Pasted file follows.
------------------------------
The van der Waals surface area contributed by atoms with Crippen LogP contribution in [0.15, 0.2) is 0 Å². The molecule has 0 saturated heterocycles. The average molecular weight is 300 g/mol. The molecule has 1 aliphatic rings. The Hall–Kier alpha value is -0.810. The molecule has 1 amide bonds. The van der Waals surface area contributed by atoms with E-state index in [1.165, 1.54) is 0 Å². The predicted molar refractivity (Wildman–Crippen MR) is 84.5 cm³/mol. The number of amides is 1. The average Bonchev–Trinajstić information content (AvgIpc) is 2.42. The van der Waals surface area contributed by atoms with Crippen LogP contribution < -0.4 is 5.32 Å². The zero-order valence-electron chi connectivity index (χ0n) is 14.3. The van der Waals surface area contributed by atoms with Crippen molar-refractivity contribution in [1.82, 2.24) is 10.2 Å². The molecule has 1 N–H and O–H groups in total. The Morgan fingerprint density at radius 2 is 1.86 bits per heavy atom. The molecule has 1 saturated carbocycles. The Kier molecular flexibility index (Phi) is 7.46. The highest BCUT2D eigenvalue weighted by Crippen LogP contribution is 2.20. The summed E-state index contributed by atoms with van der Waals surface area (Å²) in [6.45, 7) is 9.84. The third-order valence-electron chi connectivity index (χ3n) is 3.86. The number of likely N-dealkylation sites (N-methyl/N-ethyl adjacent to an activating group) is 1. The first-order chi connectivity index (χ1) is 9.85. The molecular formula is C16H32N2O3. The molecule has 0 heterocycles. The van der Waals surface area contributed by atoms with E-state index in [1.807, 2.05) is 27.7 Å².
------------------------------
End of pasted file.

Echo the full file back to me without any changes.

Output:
The van der Waals surface area contributed by atoms with Crippen LogP contribution in [0.15, 0.2) is 0 Å². The molecule has 0 saturated heterocycles. The average molecular weight is 300 g/mol. The molecule has 1 aliphatic rings. The Hall–Kier alpha value is -0.810. The molecule has 1 amide bonds. The van der Waals surface area contributed by atoms with E-state index in [1.165, 1.54) is 0 Å². The predicted molar refractivity (Wildman–Crippen MR) is 84.5 cm³/mol. The number of amides is 1. The average Bonchev–Trinajstić information content (AvgIpc) is 2.42. The van der Waals surface area contributed by atoms with Crippen LogP contribution < -0.4 is 5.32 Å². The zero-order valence-electron chi connectivity index (χ0n) is 14.3. The van der Waals surface area contributed by atoms with Crippen molar-refractivity contribution in [1.82, 2.24) is 10.2 Å². The molecule has 1 N–H and O–H groups in total. The Morgan fingerprint density at radius 2 is 1.86 bits per heavy atom. The molecule has 1 saturated carbocycles. The Kier molecular flexibility index (Phi) is 7.46. The highest BCUT2D eigenvalue weighted by Crippen LogP contribution is 2.20. The summed E-state index contributed by atoms with van der Waals surface area (Å²) in [6.45, 7) is 9.84. The third-order valence-electron chi connectivity index (χ3n) is 3.86. The number of likely N-dealkylation sites (N-methyl/N-ethyl adjacent to an activating group) is 1. The first-order chi connectivity index (χ1) is 9.85. The molecular formula is C16H32N2O3. The molecule has 0 heterocycles. The van der Waals surface area contributed by atoms with E-state index in [1.807, 2.05) is 27.7 Å².